Bryen on Panel at RJC Leadership Meeting
October 13, 2012
JPC Senior Director Shoshana Bryen participated in a panel with Middle East analysts Lee Smith and Danielle Pletka during the RJC Leadership Meeting in Washington on 13 October.
Smith, author of the book The Strong Horse and a senior fellow at the Hudson Institute, described the evolution of the Muslim Brotherhood across the region, including its role in the Syrian uprising. Pletka, vice-president for foreign and defense policy studies at the American Enterprise Institute, offered policy prescriptions for Western diplomacy in the region. Shoshana focused on the nature of America's adversaries across time and across space. She told the audience:
Traditional wars are fought over territory because, historically, if you capture your enemy's geographical center, you win. The Allied armies were dispatched to take Berlin - to defeat the Nazi army across territory. Patten didn't ask people if they were Nazis, didn't care if they liked or hated Jews. When the Allies were in Berlin, the war was over.
The two large post-WWII conflicts - Korea and Vietnam - were NOT won, in part because they were armed, managed and funded from a geographical location the U.S. chose not to go - namely, China.
Enemies advance across time as well as space, and losing a battle or losing a war is only prelude to the next war. Serbia's relationship to Kosovo starts in the 6th Century and runs through losing it to Kosovo Independence in the 21st Century â€“ and don't believe they've given up on getting it back. Looked at that way, Arab determination to reverse the 1948 independence of Israel â€“ only 64 years ago â€“ looks almost reasonable, from their point of view.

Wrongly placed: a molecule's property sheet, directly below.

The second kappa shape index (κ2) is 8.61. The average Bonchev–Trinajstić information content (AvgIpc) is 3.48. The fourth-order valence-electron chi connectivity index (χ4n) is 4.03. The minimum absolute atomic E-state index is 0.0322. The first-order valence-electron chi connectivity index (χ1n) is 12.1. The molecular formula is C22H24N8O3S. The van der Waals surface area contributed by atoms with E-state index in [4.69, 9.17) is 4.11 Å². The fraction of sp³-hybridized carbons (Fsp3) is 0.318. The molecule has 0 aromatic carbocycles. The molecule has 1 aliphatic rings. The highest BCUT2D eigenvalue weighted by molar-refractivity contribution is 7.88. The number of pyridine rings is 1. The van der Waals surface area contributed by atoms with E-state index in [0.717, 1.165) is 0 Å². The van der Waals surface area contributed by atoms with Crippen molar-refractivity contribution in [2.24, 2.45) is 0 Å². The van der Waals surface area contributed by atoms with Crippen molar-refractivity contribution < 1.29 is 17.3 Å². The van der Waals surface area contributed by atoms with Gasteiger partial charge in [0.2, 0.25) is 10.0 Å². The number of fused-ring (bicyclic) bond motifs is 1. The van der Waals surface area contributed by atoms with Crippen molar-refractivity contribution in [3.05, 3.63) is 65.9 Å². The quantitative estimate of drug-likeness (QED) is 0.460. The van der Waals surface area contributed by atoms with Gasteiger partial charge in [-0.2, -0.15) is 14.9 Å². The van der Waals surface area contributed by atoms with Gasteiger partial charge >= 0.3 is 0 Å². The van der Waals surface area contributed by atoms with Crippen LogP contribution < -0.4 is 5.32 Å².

Today the US faces both: China, Iran and Al Qaeda are adversarial over time and over space.
She told the RJC leadership that while the economic impact of the impending sequestration of funds will make it harder for the U.S. to field a competent military force, money isn't the chief impediment to security.
If you consider America's adversaries over time and over space; conventionally and non-conventionally, the inevitable and sorry conclusion is that because the Administration has misunderstood the nature of the Islamic war against the West, whether defense budget cuts amount to $40 billion a year for 10 years, or $92 billion a year for 10 years, the United States is not well-placed to defend itself, its interests or its allies.
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